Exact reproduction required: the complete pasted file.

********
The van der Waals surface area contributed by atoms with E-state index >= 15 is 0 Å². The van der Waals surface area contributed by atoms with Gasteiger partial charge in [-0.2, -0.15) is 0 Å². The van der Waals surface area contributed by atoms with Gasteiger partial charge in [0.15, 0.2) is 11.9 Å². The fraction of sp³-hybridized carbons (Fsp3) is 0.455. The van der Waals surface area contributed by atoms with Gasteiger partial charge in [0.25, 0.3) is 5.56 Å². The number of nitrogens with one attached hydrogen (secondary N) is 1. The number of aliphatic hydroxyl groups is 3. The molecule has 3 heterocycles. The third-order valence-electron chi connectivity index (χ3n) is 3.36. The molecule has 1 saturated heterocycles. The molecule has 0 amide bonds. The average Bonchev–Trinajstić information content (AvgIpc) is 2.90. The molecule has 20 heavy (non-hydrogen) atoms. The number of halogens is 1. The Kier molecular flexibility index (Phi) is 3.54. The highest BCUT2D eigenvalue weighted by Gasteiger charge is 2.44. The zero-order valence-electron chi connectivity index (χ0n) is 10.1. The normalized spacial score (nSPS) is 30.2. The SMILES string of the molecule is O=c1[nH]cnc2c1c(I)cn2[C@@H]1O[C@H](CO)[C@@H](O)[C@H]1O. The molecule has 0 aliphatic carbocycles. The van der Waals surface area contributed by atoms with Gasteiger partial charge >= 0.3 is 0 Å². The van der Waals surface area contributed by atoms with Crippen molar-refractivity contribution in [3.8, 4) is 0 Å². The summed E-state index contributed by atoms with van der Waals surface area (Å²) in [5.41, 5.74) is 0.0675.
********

The van der Waals surface area contributed by atoms with E-state index >= 15 is 0 Å². The van der Waals surface area contributed by atoms with Gasteiger partial charge in [-0.2, -0.15) is 0 Å². The van der Waals surface area contributed by atoms with Gasteiger partial charge in [0.15, 0.2) is 11.9 Å². The fraction of sp³-hybridized carbons (Fsp3) is 0.455. The van der Waals surface area contributed by atoms with Gasteiger partial charge in [0.25, 0.3) is 5.56 Å². The number of nitrogens with one attached hydrogen (secondary N) is 1. The number of aliphatic hydroxyl groups is 3. The molecule has 3 heterocycles. The third-order valence-electron chi connectivity index (χ3n) is 3.36. The molecule has 1 saturated heterocycles. The molecule has 0 amide bonds. The average Bonchev–Trinajstić information content (AvgIpc) is 2.90. The molecule has 20 heavy (non-hydrogen) atoms. The number of halogens is 1. The Kier molecular flexibility index (Phi) is 3.54. The highest BCUT2D eigenvalue weighted by Gasteiger charge is 2.44. The zero-order valence-electron chi connectivity index (χ0n) is 10.1. The normalized spacial score (nSPS) is 30.2. The SMILES string of the molecule is O=c1[nH]cnc2c1c(I)cn2[C@@H]1O[C@H](CO)[C@@H](O)[C@H]1O. The molecule has 0 aliphatic carbocycles. The van der Waals surface area contributed by atoms with Gasteiger partial charge >= 0.3 is 0 Å². The van der Waals surface area contributed by atoms with Crippen molar-refractivity contribution in [3.8, 4) is 0 Å². The summed E-state index contributed by atoms with van der Waals surface area (Å²) in [5.41, 5.74) is 0.0675.